Tributaries, The New Nature: “Bus Stop”

By Donna Miscolta

It’s eight a.m. and I’m at the bus stop in my mostly white neighborhood in my mostly white city. I’m reading a book by a Latino novelist as I wait for the Rapid Ride that will carry me past dying motels and new mid-rise apartment blocks into downtown. I don’t look up as the bus stop crowd grows with the regulars. We’ve never spoken because that’s how we roll in this city. Surely, I’m familiar to them. Surely, I stand out. Or maybe, they “don’t see color.”

I’m used to it – the whiteness of this neighborhood, and my brownness in its whiteness. I’ve lived here over forty years after growing up in a mostly brown neighborhood. When I see another person of color on my streets, there’s a jolt of recognition and a simultaneous urge to suppress it, like maybe we’re not supposed to acknowledge each other too outwardly. Or maybe, I just don’t know the protocol.

I sense people behind me so I glance over my shoulder. I don’t make eye contact, but at some level, it registers that they are people of color and I give a mental thumbs-up that is visible to absolutely no one. I go back to reading about a millennial who leaves behind his Texas upbringing and Latino surname to make it in the New York fashion world of privilege, but soon there is pacing behind me and mutterings about “over your shoulder.” I should be paying more attention, but I keep reading about the protagonist struggling with identity and disillusionment. Something splashes the back of my legs and feet. It’s July and I’m wearing capris and sandals. I turn and see the puddle, foam dying at its edges, the smell of beer rising from the sidewalk. A can rolls hollowly on the ground. As her boyfriend studies his phone, a young woman looks at some imagined point of interest through black-framed glasses, not unlike mine.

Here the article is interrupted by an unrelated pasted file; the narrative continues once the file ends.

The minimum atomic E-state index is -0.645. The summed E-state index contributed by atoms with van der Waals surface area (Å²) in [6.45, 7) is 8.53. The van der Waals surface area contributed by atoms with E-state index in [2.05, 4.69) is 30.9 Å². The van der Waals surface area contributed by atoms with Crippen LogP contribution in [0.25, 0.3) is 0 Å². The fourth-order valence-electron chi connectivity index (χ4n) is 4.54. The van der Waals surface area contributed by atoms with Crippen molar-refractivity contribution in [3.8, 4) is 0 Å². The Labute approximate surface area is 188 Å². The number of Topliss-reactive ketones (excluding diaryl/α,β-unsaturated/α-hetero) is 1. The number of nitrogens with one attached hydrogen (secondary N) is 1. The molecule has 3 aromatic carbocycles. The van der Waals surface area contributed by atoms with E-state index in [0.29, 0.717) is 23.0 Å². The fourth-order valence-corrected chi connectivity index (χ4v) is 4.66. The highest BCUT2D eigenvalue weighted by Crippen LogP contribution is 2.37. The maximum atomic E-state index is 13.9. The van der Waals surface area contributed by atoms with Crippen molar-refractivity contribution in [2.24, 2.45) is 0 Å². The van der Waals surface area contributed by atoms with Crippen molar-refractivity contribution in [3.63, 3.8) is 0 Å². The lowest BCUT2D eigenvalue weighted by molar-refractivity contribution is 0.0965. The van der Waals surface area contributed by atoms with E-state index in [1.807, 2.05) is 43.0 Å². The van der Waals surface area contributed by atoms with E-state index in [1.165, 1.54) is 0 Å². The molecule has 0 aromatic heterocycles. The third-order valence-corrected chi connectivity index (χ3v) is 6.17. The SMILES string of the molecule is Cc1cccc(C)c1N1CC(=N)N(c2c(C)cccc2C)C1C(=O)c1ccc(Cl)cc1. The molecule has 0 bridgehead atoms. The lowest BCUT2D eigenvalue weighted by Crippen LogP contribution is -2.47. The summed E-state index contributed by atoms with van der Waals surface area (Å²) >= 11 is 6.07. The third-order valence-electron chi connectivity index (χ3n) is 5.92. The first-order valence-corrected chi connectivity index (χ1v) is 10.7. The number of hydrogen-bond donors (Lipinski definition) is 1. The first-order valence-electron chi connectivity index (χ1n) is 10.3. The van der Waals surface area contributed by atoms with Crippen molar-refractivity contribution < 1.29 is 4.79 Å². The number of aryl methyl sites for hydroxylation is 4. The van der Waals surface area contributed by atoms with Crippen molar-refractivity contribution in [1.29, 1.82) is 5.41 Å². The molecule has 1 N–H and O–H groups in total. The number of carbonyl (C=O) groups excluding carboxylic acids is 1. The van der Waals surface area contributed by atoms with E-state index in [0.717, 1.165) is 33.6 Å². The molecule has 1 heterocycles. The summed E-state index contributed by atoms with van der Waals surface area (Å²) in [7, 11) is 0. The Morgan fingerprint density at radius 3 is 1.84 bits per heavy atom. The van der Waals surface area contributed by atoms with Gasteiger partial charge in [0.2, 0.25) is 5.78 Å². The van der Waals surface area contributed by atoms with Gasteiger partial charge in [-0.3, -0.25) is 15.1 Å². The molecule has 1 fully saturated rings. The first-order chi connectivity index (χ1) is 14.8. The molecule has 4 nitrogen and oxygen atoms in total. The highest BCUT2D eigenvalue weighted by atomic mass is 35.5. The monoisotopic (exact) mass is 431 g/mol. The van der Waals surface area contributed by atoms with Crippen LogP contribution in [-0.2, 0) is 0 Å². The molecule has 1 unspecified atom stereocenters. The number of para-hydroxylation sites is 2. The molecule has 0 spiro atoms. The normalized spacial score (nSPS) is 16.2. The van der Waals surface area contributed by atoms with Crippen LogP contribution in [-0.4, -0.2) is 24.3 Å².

“Why did you do that?” I say.

“Accident,” she says, smirking at her own bullshit.

“No,” I say, “why did you do that?” I step forward for an answer.

Suddenly she’s in my face. I watch up close the movement of her penciled brows, gold ringed- septum, bared teeth, and neck tattoo as she hisses, “Fucking bitch, you know what you did.”

It occurs to me that she could punch me in the face. Yet, I don’t lean away. I tell her I don’t know what I did – that she has to tell me. I stand there. We breathe each other’s air.

Finally, she spins away, still insisting that I fucking know what I did. I take a step again. “Look, if I offended you, it wasn’t intentional.”

She’s not having it. She paces back and forth, swearing under her breath. I wonder what to do next. I turn, see the white people at the bus stop, watching, waiting for the violence to happen.

**

Donna Miscolta is the author of the story collection Hola and Goodbye: Una Familia in Stories (Carolina Wren Press, 2016). Hola and Goodbye was selected by Randall Kenan for the Doris Bakwin Award for Writing by a Woman. It also won an Independent Publisher Gold Medal for Best Regional Fiction and a silver medal in the International Latino Book Awards for Best Latino Focused Fiction. She is also the author of the novel When the de la Cruz Family Danced (Signal 8 Press, 2011). She has stories forthcoming in Moss and Blood Orange, and contributes book reviews to the Seattle Review of Books.